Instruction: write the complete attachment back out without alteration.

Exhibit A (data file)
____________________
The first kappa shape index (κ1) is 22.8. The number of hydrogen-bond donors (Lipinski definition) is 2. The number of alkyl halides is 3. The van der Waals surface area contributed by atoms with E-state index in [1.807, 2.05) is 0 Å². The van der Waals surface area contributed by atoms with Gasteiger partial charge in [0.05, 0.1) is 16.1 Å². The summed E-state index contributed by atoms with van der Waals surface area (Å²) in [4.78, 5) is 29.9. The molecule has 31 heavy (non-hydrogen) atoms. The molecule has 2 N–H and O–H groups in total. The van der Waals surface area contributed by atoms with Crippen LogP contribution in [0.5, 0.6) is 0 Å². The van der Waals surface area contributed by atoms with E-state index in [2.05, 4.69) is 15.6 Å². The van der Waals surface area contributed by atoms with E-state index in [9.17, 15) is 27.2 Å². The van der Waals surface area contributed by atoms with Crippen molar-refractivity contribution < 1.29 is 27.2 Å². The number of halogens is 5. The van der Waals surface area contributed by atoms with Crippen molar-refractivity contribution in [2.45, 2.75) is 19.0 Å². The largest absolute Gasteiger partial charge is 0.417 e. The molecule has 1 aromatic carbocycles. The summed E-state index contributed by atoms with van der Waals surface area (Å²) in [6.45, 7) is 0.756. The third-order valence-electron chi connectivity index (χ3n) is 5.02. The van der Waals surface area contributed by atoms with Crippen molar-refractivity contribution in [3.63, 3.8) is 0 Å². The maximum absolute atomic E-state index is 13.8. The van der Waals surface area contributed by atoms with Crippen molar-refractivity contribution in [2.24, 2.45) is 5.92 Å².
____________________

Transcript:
The first kappa shape index (κ1) is 22.8. The number of hydrogen-bond donors (Lipinski definition) is 2. The number of alkyl halides is 3. The van der Waals surface area contributed by atoms with E-state index in [1.807, 2.05) is 0 Å². The van der Waals surface area contributed by atoms with Gasteiger partial charge in [0.05, 0.1) is 16.1 Å². The summed E-state index contributed by atoms with van der Waals surface area (Å²) in [4.78, 5) is 29.9. The molecule has 31 heavy (non-hydrogen) atoms. The molecule has 2 N–H and O–H groups in total. The van der Waals surface area contributed by atoms with Crippen LogP contribution in [0.5, 0.6) is 0 Å². The van der Waals surface area contributed by atoms with E-state index in [2.05, 4.69) is 15.6 Å². The van der Waals surface area contributed by atoms with E-state index in [9.17, 15) is 27.2 Å². The van der Waals surface area contributed by atoms with Crippen molar-refractivity contribution < 1.29 is 27.2 Å². The number of halogens is 5. The van der Waals surface area contributed by atoms with Crippen molar-refractivity contribution in [2.45, 2.75) is 19.0 Å². The largest absolute Gasteiger partial charge is 0.417 e. The molecule has 1 aromatic carbocycles. The summed E-state index contributed by atoms with van der Waals surface area (Å²) in [6.45, 7) is 0.756. The third-order valence-electron chi connectivity index (χ3n) is 5.02. The van der Waals surface area contributed by atoms with Crippen molar-refractivity contribution in [3.63, 3.8) is 0 Å². The maximum absolute atomic E-state index is 13.8. The van der Waals surface area contributed by atoms with Crippen molar-refractivity contribution in [2.24, 2.45) is 5.92 Å².